Participants Investing Too Conservatively to Prepare for Retirement

“It’s important that people are allocating their investments in a way that’s appropriate for their age and risk tolerance,” says Joe Ready with Wells Fargo.

By John Manganaro | October 11, 2016
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Many Americans may be investing too conservatively to meet their retirement goals, according to the 2016 Wells Fargo Retirement Study.

The annual study is put together by Harris Poll and includes the responses of more than 1,000 workers and 250 current retirees. Talking through the results with PLANSPONSOR, Joe Ready, executive vice president and director of Wells Fargo Institutional Retirement and Trust, said he is always a bit puzzled by the subset of investors who choose to get involved in the markets, but who go with very low-return potential investments to protect themselves from anticipated downside risk.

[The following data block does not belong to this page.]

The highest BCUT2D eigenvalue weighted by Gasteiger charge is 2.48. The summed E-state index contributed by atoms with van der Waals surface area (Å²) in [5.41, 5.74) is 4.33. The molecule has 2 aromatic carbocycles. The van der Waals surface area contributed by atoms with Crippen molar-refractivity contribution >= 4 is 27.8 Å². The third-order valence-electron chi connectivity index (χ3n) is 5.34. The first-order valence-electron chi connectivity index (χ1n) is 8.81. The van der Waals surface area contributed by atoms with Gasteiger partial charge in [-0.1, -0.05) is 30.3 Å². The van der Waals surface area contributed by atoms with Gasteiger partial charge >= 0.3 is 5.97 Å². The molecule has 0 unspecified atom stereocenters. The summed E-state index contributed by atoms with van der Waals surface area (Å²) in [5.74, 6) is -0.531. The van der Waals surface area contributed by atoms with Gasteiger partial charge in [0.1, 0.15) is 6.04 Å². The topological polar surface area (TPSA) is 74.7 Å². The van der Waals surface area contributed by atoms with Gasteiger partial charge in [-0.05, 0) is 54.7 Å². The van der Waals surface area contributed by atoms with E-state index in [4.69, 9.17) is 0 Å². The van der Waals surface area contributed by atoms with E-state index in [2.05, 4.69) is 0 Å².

“Almost six in 10 investors tell us they focus more on avoiding loss than maximizing the growth of their investments for retirement,” Ready said. “Interestingly, this does not vary much across ages: 59% of 30-somethings, 62% of 40-somethings, 58% of 50-somethings, and 52% of those 60+ agree with that approach.”

For illustrative purposes, the research report considers what $10,000 invested in two different ways 40 years ago might look like today. Using historical data, one can see that a portfolio allocation of 70% stocks and 30% bonds would have grown to as much as $581,295 from January 1, 1976 through September 30, 2016. For the same time period, $10,000 invested in 30% stocks and 70% bonds would have grown to $336,715, according to the Wells Fargo analysis.

“This simple example makes it clear that choosing the right mix of investments relative to your time horizon and risk tolerance is of critical importance when it comes to being well-prepared for retirement,” Ready said. “In addition to saving enough, two key actions that can help position a person for success in retirement savings are to start early and make sure you’re allocated according to an investment plan aligned with your goals, avoiding emotional reactions to market news and making intentional, informed decisions about investments in your retirement planning.”

Ready was quick to stress that taking more risk does not mean being reckless.

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